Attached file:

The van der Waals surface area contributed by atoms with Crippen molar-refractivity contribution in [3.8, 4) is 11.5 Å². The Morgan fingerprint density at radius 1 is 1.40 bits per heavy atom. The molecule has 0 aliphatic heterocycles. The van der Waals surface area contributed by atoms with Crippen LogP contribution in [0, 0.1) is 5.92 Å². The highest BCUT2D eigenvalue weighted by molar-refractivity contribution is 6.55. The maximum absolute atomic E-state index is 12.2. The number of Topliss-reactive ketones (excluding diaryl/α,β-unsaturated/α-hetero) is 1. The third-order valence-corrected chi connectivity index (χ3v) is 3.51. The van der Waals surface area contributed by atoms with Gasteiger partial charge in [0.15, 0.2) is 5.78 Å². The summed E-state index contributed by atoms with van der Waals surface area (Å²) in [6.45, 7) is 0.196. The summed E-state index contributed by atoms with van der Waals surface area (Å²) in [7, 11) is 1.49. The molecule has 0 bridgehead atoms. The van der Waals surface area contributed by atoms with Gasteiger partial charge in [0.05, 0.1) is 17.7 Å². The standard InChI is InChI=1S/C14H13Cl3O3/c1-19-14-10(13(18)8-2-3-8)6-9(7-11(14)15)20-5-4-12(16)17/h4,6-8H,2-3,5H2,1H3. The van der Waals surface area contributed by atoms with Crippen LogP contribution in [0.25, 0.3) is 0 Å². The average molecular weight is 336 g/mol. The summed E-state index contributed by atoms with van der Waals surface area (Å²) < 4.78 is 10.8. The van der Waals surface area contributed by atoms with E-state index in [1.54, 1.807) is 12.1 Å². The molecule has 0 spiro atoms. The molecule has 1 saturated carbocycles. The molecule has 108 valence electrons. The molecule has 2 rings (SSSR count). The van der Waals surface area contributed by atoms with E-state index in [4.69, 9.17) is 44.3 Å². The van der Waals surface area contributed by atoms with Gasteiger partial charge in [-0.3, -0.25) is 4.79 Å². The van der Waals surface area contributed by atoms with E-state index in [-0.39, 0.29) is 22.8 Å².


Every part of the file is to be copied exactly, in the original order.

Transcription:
The van der Waals surface area contributed by atoms with Crippen molar-refractivity contribution in [3.8, 4) is 11.5 Å². The Morgan fingerprint density at radius 1 is 1.40 bits per heavy atom. The molecule has 0 aliphatic heterocycles. The van der Waals surface area contributed by atoms with Crippen LogP contribution in [0, 0.1) is 5.92 Å². The highest BCUT2D eigenvalue weighted by molar-refractivity contribution is 6.55. The maximum absolute atomic E-state index is 12.2. The number of Topliss-reactive ketones (excluding diaryl/α,β-unsaturated/α-hetero) is 1. The third-order valence-corrected chi connectivity index (χ3v) is 3.51. The van der Waals surface area contributed by atoms with Gasteiger partial charge in [0.15, 0.2) is 5.78 Å². The summed E-state index contributed by atoms with van der Waals surface area (Å²) in [6.45, 7) is 0.196. The summed E-state index contributed by atoms with van der Waals surface area (Å²) in [7, 11) is 1.49. The molecule has 0 bridgehead atoms. The van der Waals surface area contributed by atoms with Gasteiger partial charge in [0.05, 0.1) is 17.7 Å². The standard InChI is InChI=1S/C14H13Cl3O3/c1-19-14-10(13(18)8-2-3-8)6-9(7-11(14)15)20-5-4-12(16)17/h4,6-8H,2-3,5H2,1H3. The van der Waals surface area contributed by atoms with Crippen LogP contribution in [0.25, 0.3) is 0 Å². The average molecular weight is 336 g/mol. The summed E-state index contributed by atoms with van der Waals surface area (Å²) < 4.78 is 10.8. The van der Waals surface area contributed by atoms with E-state index in [1.54, 1.807) is 12.1 Å². The molecule has 0 spiro atoms. The molecule has 1 saturated carbocycles. The molecule has 108 valence electrons. The molecule has 2 rings (SSSR count). The van der Waals surface area contributed by atoms with E-state index in [4.69, 9.17) is 44.3 Å². The van der Waals surface area contributed by atoms with Gasteiger partial charge in [-0.3, -0.25) is 4.79 Å². The van der Waals surface area contributed by atoms with E-state index in [-0.39, 0.29) is 22.8 Å².